The answer my friends is blowin in the wind
What looks like it is the next trendy alternative energy play? As Bob Dylan would say,
"The answer, my friend, is blowing in the wind
The answer is blowing in the wind"
Solar stocks have been on quite a run lately, but the next "hot" alternative energy sector appears to be wind power. I have seen a number of articles and television shows on the subject lately. I suppose that this isn't all that surprising given that the U.S. Department of Energy issued a report just last week stating that it believes wind power is capable of generating 20% of the United States' power by the year 2030 (see site: 20% Wind Energy by 2030).
I don't personally think that there is enough land in the world to make wind the only solution to all of our energy woes, but when combined with other things like nuclear power, solar, etc... it can eventually be part of a solution. Even if it's complete nonsense one can ride the momentum and make some money until everyone figures out that is the case. Heck, even ethanol companies provided HUGE returns for any investors who jumped on them when they first started to go public.
I currently only have a small position in one wind play in my portfolio and it is not a pure play. The company that I own is Woodward Governor Company (WGOV). WGOV is active in a number of industries including developing products for airline engines and improve energy efficiency, but the thing that seems to be catching investors eyes' is the company's wind turbine products. I added a small position in WGOV to my real-life portfolio a little over a month ago (April 10th) and that position is now up around 42%. Talk about wishing I had bought more. Woodward Governor has been consistently improving its earnings over the past several years, but at nearly 25 times earnings, it is no longer the bargain that it was a month ago.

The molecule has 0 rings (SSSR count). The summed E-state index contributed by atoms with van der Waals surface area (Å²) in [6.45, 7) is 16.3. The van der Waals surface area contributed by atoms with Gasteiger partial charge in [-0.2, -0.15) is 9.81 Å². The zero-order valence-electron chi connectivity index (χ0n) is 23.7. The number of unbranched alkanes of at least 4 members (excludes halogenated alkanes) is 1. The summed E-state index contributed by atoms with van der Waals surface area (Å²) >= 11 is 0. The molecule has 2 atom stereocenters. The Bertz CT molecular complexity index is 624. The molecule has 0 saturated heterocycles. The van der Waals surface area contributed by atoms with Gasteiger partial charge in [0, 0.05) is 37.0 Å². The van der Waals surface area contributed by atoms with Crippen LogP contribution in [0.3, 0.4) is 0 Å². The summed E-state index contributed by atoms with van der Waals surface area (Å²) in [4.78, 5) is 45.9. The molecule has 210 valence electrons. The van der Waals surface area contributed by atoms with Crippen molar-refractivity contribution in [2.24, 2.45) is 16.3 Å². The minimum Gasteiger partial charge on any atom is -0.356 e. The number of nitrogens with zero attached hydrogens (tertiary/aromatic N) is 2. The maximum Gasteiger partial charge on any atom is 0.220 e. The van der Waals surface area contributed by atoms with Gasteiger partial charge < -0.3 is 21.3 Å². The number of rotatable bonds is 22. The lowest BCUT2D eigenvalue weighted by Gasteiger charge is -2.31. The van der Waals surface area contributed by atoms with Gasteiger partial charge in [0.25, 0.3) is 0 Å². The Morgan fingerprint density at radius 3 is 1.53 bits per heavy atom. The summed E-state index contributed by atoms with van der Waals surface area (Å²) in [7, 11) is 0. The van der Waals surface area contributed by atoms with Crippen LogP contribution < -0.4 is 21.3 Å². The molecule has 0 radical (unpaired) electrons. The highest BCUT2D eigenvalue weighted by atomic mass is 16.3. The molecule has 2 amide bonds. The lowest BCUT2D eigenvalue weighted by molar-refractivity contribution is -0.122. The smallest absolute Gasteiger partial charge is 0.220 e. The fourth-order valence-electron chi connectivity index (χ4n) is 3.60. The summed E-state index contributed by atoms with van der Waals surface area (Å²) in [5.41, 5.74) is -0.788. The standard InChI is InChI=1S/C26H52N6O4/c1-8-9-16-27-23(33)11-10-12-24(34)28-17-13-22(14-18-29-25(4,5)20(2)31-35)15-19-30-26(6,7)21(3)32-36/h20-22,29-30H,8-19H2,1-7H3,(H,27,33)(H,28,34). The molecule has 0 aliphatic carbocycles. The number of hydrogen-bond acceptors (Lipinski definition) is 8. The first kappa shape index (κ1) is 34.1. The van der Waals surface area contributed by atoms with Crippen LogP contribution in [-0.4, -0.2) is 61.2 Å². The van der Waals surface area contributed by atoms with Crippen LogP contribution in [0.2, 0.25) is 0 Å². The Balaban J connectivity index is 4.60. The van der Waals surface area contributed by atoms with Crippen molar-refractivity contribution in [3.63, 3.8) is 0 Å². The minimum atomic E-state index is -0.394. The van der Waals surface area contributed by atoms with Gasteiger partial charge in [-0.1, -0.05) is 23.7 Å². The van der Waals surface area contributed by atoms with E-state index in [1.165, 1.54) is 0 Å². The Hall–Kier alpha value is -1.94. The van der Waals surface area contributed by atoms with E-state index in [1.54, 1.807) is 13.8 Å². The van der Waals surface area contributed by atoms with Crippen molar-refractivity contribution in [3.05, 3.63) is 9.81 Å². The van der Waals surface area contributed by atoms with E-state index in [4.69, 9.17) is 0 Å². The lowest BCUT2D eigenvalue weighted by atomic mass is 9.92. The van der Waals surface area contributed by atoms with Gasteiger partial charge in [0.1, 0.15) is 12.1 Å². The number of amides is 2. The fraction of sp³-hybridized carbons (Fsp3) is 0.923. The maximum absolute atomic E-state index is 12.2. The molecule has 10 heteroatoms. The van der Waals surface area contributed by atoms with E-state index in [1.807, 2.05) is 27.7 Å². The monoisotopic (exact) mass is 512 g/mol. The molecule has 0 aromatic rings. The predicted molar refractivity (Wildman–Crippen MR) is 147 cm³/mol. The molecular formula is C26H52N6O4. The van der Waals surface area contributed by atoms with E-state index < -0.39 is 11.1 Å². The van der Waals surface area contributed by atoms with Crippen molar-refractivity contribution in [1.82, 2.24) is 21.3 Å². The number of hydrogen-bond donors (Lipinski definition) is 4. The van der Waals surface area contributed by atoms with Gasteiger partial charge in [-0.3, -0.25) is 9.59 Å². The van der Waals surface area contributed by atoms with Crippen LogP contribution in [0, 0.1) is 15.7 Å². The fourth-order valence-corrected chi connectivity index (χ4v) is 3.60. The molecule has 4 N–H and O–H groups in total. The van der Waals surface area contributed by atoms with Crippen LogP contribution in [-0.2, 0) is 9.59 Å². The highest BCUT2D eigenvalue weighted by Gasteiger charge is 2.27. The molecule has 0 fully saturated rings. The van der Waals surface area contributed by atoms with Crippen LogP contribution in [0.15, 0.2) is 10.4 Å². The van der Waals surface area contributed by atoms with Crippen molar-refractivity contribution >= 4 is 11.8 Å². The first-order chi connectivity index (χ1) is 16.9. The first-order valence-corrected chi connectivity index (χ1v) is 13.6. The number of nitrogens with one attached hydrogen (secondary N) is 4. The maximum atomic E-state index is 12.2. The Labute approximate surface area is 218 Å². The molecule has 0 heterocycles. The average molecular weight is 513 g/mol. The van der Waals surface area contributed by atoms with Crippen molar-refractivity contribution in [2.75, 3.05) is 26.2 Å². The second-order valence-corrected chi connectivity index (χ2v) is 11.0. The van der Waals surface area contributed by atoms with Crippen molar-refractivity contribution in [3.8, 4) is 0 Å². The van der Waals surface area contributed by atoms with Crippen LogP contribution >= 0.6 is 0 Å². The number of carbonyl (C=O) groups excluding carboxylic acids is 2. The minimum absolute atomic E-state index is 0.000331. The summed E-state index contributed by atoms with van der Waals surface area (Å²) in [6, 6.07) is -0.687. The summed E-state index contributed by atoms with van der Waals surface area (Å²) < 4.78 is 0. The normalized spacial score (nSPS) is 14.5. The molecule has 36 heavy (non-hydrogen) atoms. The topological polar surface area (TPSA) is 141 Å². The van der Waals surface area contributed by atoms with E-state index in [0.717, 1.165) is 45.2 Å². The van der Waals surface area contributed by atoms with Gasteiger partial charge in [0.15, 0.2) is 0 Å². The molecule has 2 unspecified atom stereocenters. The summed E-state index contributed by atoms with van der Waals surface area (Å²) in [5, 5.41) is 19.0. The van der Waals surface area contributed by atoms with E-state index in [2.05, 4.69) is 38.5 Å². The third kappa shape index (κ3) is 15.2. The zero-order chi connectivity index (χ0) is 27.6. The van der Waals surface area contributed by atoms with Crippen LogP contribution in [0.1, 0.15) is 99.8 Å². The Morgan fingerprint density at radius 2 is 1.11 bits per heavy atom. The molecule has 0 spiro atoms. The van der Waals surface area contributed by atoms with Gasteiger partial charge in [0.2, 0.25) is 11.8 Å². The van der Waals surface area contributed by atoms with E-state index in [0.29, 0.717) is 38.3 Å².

Another company that has crossed my radar screen in my hunt for wind stocks is FPL Group (FPL) aka Florida Power and Light. The bulk of FPL's revenues come from regulated power generation in Florida, but there's more to FPL than that. The deregulated portion of FPL's business is what makes it interesting. The company has power plants that generate electricity from a number of alternative sources, including hydro, nuclear, wind, and solar. It is currently the United States leading producer of wind energy, with 49 wind energy facilities in operation in 15 states. FPL's 2.8% dividend makes it even more interesting.
Yet another company that is involved in wind energy is Otter Tail Corp. (OTTR). Otter Tail is a small, very diversified company that is involved in all sorts of things. Its core business is power generation, but it is involved in everything from growing potatoes to producing PVC pipe to manufacturing medical equipment. What makes Otter relevant to this discussion is its DMI Industries subsidiary which manufacturers wind towers. Like FPL, OTTR pays an attractive dividend of a little over 3%. Unfortunately, this aspect of OTTR's wind tower business is really not large enough to make a good wind play, but it’s something to keep an eye on.
Of course, one can't mention wind energy without throwing General Electric (GE) into the conversation. I love many of GE's businesses, like infrastructure, water, power, etc... The problem with GE is it's so HUGE. I guess that's why the market isn't providing it with a higher multiple. If GE ever decided to break up into separate companies, I would be all over it. Wishful thinking leads me to believe that its recent hiring of Goldman Sachs (GS) to explore strategic options including a spin-off or sale of its appliance division (General Electric to shed appliance unit) might mean that it is heading in that direction, but I doubt it. Over the past five years, GE has moved in lockstep with the S&P 500...until it got crushed when it brought bad earnings to life with its quarterly report in early April. Since that date the S&P 500 has significantly outperformed GE. I can do without NBC / Universal, GE Capital, etc...but this might be an intriguing entry point for the company, especially with a dividend of nearly 4%. That's what's great about blogging. I would have never considered purchasing GE before looking at its divergence from the S&P 500 for this piece. Now I'm very intrigued. I need to find a spot for it in my CAPS portfolio and perhaps eventually in real life. Too bad it's tough to tell how messes up its financial arm is. I guess that why we're getting the discount. Hmmmmmm.
Another big wind player is the Spanish company Iberdrola Renovables (IRVSF.PK). It builds and operates wind, hydroelectric, and solar power plants in a number of different countries. Unfortunately, as you can see it only trades in the U.S. on the pink sheets. That is a big negative in my book.
Wow, this went on for a while. I'm out of time for now. I'd love to hear any other wind ideas that anyone out there has.